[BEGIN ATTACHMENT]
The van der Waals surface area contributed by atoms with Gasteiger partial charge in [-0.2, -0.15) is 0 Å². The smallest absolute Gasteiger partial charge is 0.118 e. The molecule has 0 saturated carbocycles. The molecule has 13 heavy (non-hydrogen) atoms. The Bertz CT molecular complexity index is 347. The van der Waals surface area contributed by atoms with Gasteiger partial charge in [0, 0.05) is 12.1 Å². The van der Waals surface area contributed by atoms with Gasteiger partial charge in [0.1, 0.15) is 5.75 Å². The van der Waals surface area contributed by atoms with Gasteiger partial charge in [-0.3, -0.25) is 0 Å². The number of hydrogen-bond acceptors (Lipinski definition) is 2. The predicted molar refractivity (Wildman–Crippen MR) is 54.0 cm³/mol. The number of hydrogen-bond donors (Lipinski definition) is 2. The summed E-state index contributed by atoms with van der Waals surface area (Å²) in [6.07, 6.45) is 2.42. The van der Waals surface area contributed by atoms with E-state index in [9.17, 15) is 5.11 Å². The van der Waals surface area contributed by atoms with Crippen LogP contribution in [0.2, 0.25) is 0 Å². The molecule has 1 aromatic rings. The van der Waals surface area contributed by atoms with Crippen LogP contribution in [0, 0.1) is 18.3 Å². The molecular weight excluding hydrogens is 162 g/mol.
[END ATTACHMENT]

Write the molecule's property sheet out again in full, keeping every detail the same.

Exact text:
The van der Waals surface area contributed by atoms with Gasteiger partial charge in [-0.2, -0.15) is 0 Å². The smallest absolute Gasteiger partial charge is 0.118 e. The molecule has 0 saturated carbocycles. The molecule has 13 heavy (non-hydrogen) atoms. The Bertz CT molecular complexity index is 347. The van der Waals surface area contributed by atoms with Gasteiger partial charge in [0, 0.05) is 12.1 Å². The van der Waals surface area contributed by atoms with Gasteiger partial charge in [0.1, 0.15) is 5.75 Å². The van der Waals surface area contributed by atoms with Gasteiger partial charge in [-0.3, -0.25) is 0 Å². The number of hydrogen-bond acceptors (Lipinski definition) is 2. The predicted molar refractivity (Wildman–Crippen MR) is 54.0 cm³/mol. The number of hydrogen-bond donors (Lipinski definition) is 2. The summed E-state index contributed by atoms with van der Waals surface area (Å²) in [6.07, 6.45) is 2.42. The van der Waals surface area contributed by atoms with E-state index in [9.17, 15) is 5.11 Å². The van der Waals surface area contributed by atoms with Crippen LogP contribution in [0.2, 0.25) is 0 Å². The molecule has 1 aromatic rings. The van der Waals surface area contributed by atoms with Crippen LogP contribution in [0, 0.1) is 18.3 Å². The molecular weight excluding hydrogens is 162 g/mol.